Map of Black Panther sites. Illustration by Meg Studer

Despite the Black Panther Party’s (BPP) nationwide prominence in the political discourse of the 60’s and 70’s, the Panthers’ vast reach and lasting impact has not been sufficiently documented and recognized in Chicago and Illinois. According to local historians, the network of the Chicago-area Panthers—where deputy chairman of the Illinois chapter and national spokesman Fred Hampton was from—is poorly understood largely because the sites of BPP activity have not been preserved, memorialized, or taught as a legitimate part of Chicago history. 

The majority of Illinois Panther sites have been demolished or redeveloped and were never given any markers of historical recognition. The Panthers’ main headquarters, for example, located at 2350 W. Madison, is now a Walgreens. The apartment where Hampton and defense captain Mark Clark were killed by Chicago Police was torn down and replaced with another residence bearing the same address. Dozens of Black Panther-led free breakfast program distribution centers and free medical clinics are absent from the historical record.

“The party, to me, has been the victim of a fifty-year smear campaign,” said Leila Wills, co-founder and the executive director of the Historical Preservation Society of the Illinois Chapter of the Black Panther Party, beginning with the government surveillance of and attacks on the Panthers under the FBI program COINTELPRO. 

The recently formed non-profit is working to correct the narrative by seeking national landmark recognition of a list of more than eighty sites and properties across the state where the Illinois Black Panthers actively organized between 1968 and 1974. 

The list includes the locations where Hampton was killed and his funeral was held, the BPP headquarters and offices, where police raids and shootings took place, and about thirty sites of the Free Breakfast for Children program. “It just became this urgent situation where gentrification is ongoing, that what we stand to lose will be wiped from the city’s history physically, so we don’t want that to happen. And that’s how it started,” Wills said.

Wills grew up knowing that her parents were BPP members in Altgeld Gardens on the South Side. They worked in the breakfast program, at a medical center, and sold newspapers. But by the time she was coming up, “The party didn’t exist anymore, so I can’t really remember them,” she said. “They would just kind of come up [in conversation], especially if we were in the car, my father would say, ‘Yeah, we used to have an office right here’… and so it was there in my head.”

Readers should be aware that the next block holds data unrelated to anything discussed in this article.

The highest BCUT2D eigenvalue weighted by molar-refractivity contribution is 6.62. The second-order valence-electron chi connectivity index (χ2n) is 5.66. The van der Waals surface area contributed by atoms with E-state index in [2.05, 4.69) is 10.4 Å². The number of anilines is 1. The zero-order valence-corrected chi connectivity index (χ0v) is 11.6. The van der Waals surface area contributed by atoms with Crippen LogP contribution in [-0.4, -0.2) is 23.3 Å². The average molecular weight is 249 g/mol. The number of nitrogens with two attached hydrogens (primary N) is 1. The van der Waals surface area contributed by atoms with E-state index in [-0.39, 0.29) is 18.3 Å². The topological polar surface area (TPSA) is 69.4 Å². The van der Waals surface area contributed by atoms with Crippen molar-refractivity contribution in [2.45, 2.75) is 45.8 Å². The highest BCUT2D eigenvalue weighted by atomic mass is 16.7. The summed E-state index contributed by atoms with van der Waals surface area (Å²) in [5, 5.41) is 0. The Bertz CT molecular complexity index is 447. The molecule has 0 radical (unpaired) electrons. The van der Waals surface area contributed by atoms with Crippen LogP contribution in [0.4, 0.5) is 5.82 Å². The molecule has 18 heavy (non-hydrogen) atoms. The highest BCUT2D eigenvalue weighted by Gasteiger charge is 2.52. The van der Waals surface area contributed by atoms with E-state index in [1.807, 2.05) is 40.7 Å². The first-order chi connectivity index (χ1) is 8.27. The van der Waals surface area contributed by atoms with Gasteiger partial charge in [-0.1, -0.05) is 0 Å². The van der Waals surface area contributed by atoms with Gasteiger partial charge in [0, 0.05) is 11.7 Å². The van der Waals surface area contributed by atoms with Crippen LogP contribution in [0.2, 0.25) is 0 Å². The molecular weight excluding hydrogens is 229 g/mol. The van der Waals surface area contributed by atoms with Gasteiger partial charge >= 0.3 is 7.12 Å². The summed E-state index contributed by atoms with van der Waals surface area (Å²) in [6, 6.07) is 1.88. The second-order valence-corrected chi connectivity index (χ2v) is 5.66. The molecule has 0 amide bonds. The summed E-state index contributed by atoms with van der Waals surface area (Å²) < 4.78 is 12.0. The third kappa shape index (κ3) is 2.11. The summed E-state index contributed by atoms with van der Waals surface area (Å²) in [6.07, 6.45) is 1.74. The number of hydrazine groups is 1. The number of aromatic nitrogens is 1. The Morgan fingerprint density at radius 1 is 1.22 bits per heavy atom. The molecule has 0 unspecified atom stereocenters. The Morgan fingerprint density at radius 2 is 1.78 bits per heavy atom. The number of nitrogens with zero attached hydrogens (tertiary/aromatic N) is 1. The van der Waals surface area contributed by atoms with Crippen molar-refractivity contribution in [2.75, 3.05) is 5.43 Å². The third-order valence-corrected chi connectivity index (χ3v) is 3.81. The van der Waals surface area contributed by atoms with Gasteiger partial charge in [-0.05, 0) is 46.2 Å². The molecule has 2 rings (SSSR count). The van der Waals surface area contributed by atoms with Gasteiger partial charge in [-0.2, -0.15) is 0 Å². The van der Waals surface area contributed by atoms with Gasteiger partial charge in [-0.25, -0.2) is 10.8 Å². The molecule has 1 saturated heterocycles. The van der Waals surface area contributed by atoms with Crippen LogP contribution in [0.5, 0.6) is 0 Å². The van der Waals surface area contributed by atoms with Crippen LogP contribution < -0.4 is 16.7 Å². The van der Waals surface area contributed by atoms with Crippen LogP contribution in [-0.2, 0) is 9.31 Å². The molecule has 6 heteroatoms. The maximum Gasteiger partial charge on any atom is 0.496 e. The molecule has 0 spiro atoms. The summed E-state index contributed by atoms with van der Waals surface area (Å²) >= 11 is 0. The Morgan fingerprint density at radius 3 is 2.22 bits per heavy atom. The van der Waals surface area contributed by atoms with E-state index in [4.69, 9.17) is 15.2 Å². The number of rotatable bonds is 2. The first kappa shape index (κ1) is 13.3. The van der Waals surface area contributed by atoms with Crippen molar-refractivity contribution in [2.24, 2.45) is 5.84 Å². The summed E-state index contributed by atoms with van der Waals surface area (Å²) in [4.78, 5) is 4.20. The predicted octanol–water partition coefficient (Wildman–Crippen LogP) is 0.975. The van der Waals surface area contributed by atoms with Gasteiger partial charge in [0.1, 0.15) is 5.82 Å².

Leila Wills. Courtesy of the Historical Preservation Society of the Illinois Chapter of the Black Panther Party

BPP members like John Preston and Wanda Ross are helping Wills to contextualize the significance of some of the sites, she said. Billy “Che” Brooks, co-founder of the Historical Preservation Society and the Deputy Minister of Education for the Illinois chapter, is helping the Historical Preservation Society launch a public awareness campaign to inform the community about the legacy of the chapter and their presence in multiple neighborhoods.

Wills was previously involved in the fundraising efforts to save the Hampton house, led by Fred Hampton Jr. out of his father’s Maywood home, which obtained local landmark recognition in April of this year and will eventually become a full-fledged museum and community center. “That was for the single property, but I still wanted to tell the story of the Illinois chapter by locations because when you start breaking down their locations, each has a significant story with it,” Wills said. “Plus, it just showed how extensive their work was even not including people like the Young Lords and others in the Rainbow Coalition.”